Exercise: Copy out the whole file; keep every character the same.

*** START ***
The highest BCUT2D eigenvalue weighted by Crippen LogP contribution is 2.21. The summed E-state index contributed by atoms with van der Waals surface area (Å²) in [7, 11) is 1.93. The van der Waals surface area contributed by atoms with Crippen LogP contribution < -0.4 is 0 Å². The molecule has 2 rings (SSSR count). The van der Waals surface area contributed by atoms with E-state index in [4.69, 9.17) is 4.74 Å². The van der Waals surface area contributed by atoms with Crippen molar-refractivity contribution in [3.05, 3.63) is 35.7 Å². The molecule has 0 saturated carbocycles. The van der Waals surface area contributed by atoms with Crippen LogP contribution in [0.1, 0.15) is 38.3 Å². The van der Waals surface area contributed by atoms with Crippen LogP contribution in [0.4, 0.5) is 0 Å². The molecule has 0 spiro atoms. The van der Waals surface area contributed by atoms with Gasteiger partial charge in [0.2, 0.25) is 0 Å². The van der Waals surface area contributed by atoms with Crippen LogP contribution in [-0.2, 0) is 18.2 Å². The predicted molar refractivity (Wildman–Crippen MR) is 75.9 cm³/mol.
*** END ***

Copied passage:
The highest BCUT2D eigenvalue weighted by Crippen LogP contribution is 2.21. The summed E-state index contributed by atoms with van der Waals surface area (Å²) in [7, 11) is 1.93. The van der Waals surface area contributed by atoms with Crippen LogP contribution < -0.4 is 0 Å². The molecule has 2 rings (SSSR count). The van der Waals surface area contributed by atoms with E-state index in [4.69, 9.17) is 4.74 Å². The van der Waals surface area contributed by atoms with Crippen molar-refractivity contribution in [3.05, 3.63) is 35.7 Å². The molecule has 0 saturated carbocycles. The van der Waals surface area contributed by atoms with Crippen LogP contribution in [0.1, 0.15) is 38.3 Å². The van der Waals surface area contributed by atoms with Crippen LogP contribution in [0.4, 0.5) is 0 Å². The molecule has 0 spiro atoms. The van der Waals surface area contributed by atoms with Gasteiger partial charge in [0.2, 0.25) is 0 Å². The van der Waals surface area contributed by atoms with Crippen LogP contribution in [-0.2, 0) is 18.2 Å². The predicted molar refractivity (Wildman–Crippen MR) is 75.9 cm³/mol.